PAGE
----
Why Aren’t There More Monorails at Walt Disney World?
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Why Aren’t There More Monorails at Walt Disney World?

September 5, 2019

The monorail is an iconic part of the Disney
experience, and for good reason. When Walt opened the Disneyland monorail in
1959 it was the very first instance of a daily running monorail in the Western Hemisphere. It evolved from a simple attraction to an
actual means of transportation and so naturally when it came time to build Walt Disney World,
it was included as a means for guests to get around. However one question I’ve gotten from subscribers
many times over the years is “Why stop at the Magic Kingdom and Epcot? Why isn’t there a monorail to Hollywood
Studios or the Animal Kingdom or more resorts? Where are all the monorails?” Now there’s probably already a bunch of
people writing up comments like “It’s too expensive! There, I saved you six minutes!” and you
know what? They’re not wrong. While a monorail extension would be financially
possible for The Walt Disney Company, it wouldn’t be very financially reasonable, and I’ll
go into why in a moment. However beyond just the fiscal considerations,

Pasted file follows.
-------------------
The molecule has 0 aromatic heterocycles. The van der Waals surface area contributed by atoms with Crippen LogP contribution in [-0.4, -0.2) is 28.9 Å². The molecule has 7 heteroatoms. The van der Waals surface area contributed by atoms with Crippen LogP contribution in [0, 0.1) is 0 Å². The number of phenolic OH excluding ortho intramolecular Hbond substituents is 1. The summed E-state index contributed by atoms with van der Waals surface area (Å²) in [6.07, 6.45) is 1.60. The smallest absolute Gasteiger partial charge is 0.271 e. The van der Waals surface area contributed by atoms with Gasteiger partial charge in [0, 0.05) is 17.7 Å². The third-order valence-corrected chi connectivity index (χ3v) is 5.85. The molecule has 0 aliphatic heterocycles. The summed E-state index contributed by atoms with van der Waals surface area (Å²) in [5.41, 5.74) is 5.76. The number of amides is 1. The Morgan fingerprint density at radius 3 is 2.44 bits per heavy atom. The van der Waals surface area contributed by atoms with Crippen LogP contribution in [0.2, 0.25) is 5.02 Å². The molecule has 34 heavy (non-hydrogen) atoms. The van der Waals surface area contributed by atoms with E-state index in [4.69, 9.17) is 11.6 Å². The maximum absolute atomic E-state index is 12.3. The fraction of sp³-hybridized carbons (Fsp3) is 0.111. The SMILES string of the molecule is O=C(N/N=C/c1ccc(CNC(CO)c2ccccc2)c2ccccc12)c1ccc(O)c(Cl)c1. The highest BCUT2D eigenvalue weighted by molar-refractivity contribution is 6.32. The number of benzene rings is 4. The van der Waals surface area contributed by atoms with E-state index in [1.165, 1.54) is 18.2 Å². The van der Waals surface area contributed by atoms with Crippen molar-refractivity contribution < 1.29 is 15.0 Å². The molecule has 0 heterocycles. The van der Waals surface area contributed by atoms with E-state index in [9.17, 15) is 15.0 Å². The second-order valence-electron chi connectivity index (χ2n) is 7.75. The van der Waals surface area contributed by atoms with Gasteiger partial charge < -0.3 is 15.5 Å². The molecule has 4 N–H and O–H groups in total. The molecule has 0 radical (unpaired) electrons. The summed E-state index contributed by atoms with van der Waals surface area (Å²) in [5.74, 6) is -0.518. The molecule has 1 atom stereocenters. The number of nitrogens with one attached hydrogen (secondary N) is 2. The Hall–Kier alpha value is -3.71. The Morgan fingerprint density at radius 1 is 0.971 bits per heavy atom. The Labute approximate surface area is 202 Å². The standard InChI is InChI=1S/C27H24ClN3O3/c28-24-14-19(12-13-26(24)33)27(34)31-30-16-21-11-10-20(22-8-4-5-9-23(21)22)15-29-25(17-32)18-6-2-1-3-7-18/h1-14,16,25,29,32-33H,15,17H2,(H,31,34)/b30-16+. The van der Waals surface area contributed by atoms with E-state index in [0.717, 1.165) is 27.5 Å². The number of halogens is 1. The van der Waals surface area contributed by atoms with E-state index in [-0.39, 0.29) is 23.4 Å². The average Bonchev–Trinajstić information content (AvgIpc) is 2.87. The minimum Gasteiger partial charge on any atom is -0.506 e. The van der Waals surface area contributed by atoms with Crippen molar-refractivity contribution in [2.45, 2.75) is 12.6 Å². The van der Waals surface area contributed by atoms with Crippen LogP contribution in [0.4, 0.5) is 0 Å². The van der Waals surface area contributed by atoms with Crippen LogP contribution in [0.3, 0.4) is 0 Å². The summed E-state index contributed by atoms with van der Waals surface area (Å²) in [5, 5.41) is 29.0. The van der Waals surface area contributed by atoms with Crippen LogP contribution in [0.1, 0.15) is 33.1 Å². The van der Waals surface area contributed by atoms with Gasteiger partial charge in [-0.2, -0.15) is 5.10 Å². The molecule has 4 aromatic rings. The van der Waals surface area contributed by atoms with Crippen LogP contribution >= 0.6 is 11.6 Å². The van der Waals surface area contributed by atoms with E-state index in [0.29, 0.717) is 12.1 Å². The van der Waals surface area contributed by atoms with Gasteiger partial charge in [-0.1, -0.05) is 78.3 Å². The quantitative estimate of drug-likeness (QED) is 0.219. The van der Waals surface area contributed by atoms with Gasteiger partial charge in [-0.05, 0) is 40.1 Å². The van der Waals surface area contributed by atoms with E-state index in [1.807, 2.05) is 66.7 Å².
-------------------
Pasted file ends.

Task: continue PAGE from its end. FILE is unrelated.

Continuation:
I think there’s an argument to be made that it just isn’t the right system anymore in
relation to what Walt Disney World has become. But first, the money issue. This one is a little difficult to tackle because
as they are with many details, Disney is pretty tight lipped when it comes to how much they’re
spending on specific projects. There are figures out there for other monorail
systems around the world and we can try to use those to estimate what it would cost for
Disney, but even that’s going to be a guess since there are so many different variables
to consider. Looking at more recent monorail systems, the
Mumbai Monorail in India cost an estimated $43.8 million dollars per mile. The Las Vegas Monorail cost an estimated $88
million per mile, and coming in at the top, the Palm Jumeirah Monorail in Dubai cost around
$118 million dollars per mile. That’s a pretty wide range. If we aim for the middle we would land at
$80.5 million, which isn’t far off from the Vegas estimate which, as far as supplies